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History of Changes for Study: NCT00443404
Perioperative Analgesia Reduces the Intensity of Phantom and Stump Pain in Lower Limb Amputation
Latest version (submitted November 4, 2011) on ClinicalTrials.gov
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Study Record Versions
Version A B Submitted Date Changes
1 March 5, 2007 None (earliest Version on record)
2 April 23, 2007 Study Status, Contacts/Locations and Eligibility
3 May 22, 2007 Contacts/Locations, Conditions, Study Description, Eligibility, Study Design and Study Status
4 May 23, 2007 Study Status and Study Design
5 November 1, 2007 Study Design, Arms and Interventions, Study Status and Outcome Measures
6 June 3, 2008 Study Status, Study Design and Sponsor/Collaborators
7 August 24, 2009 Recruitment Status, Study Status, Contacts/Locations, Study Design, Study Description and Eligibility
8 September 22, 2009 Study Status, Arms and Interventions, Conditions, Study Description, Contacts/Locations and Study Identification
9 January 12, 2010 Arms and Interventions, Sponsor/Collaborators, Study Status and Study Identification
10 November 4, 2011 Sponsor/Collaborators and Study Status
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Study NCT00443404
Submitted Date:  March 5, 2007 (v1)

Open or close this module Study Identification
Unique Protocol ID: phantom pain-UPatras
Brief Title: Perioperative Analgesia Reduces the Intensity of Phantom and Stump Pain in Lower Limb Amputation
Official Title: Double Blind, Placebo Controlled Study for the Study of the Effectiveness of Perioperative Analgesia in Phantom and Stump Pain
Secondary IDs:
Open or close this module Study Status
Record Verification: March 2007
Overall Status: Recruiting
Study Start: December 2003
Primary Completion:
Study Completion: December 2009
First Submitted: March 5, 2007
First Submitted that
Met QC Criteria:
March 5, 2007
First Posted: March 6, 2007 [Estimate]
Last Update Submitted that
Met QC Criteria:
March 5, 2007
Last Update Posted: March 6, 2007 [Estimate]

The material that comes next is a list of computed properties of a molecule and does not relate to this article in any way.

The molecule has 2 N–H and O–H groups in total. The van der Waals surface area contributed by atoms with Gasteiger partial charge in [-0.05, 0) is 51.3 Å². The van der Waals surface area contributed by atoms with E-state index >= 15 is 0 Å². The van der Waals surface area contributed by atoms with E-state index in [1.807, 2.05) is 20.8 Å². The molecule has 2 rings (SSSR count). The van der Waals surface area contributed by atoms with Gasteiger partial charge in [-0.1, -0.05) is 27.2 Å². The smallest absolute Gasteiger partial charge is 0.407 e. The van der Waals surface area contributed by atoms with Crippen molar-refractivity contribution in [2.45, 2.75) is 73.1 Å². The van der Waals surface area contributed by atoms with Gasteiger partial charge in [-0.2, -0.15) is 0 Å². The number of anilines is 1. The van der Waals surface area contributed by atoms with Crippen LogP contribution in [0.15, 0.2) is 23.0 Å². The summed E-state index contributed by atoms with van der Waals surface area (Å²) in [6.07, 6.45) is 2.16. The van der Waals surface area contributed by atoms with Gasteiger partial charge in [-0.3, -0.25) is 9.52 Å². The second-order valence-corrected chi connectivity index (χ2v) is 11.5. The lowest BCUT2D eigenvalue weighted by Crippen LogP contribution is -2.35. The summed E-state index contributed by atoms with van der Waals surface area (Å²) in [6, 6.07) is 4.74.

Open or close this module Sponsor/Collaborators
Sponsor: University of Patras
Responsible Party:
Collaborators:
Open or close this module Oversight
U.S. FDA-regulated Drug:
U.S. FDA-regulated Device:
Data Monitoring: Yes
Open or close this module Study Description
Brief Summary: Phantom Pain occurs in 80% of lower extremity amputees, and can persist for years. Pre-amputation pain may be a risk factor for developing phantom pain. We tested the hypothesis that optimized perioperative analgesia decreases the frequency and intensity of phantom pain 6 months after amputation.For our study we use epidural and/or fentanyl PCA analgesia. We start analgesia 48 hours preoperative and continue for 48 hours postamputation.We use five groups of patients.
Detailed Description:

From December 2003 we conduct a prospective, randomized, double-blind trial. Patients are assigned to one of five analgesic regimens (Table 1). In groups 1-4 a lumbar epidural catheter is placed 48 hours before amputation, and patients receive an epidural infusion of either bupivacaine - fentanyl mixture or NS 0.9% before and/or after amputation, based on group assignment. Group 5 receive IM PRN meperidine and oral codeine/acetaminophen. VAS and McGill- PRI(R) scores for phantom and stump pain are recorded 48 and 24 hours before, and 4 and 10 days, 1 and 6 months after amputation. Phantom and stump pain intensity are the endpoints of the study.50 patients have been assigned to one of five analgesic regimens until today.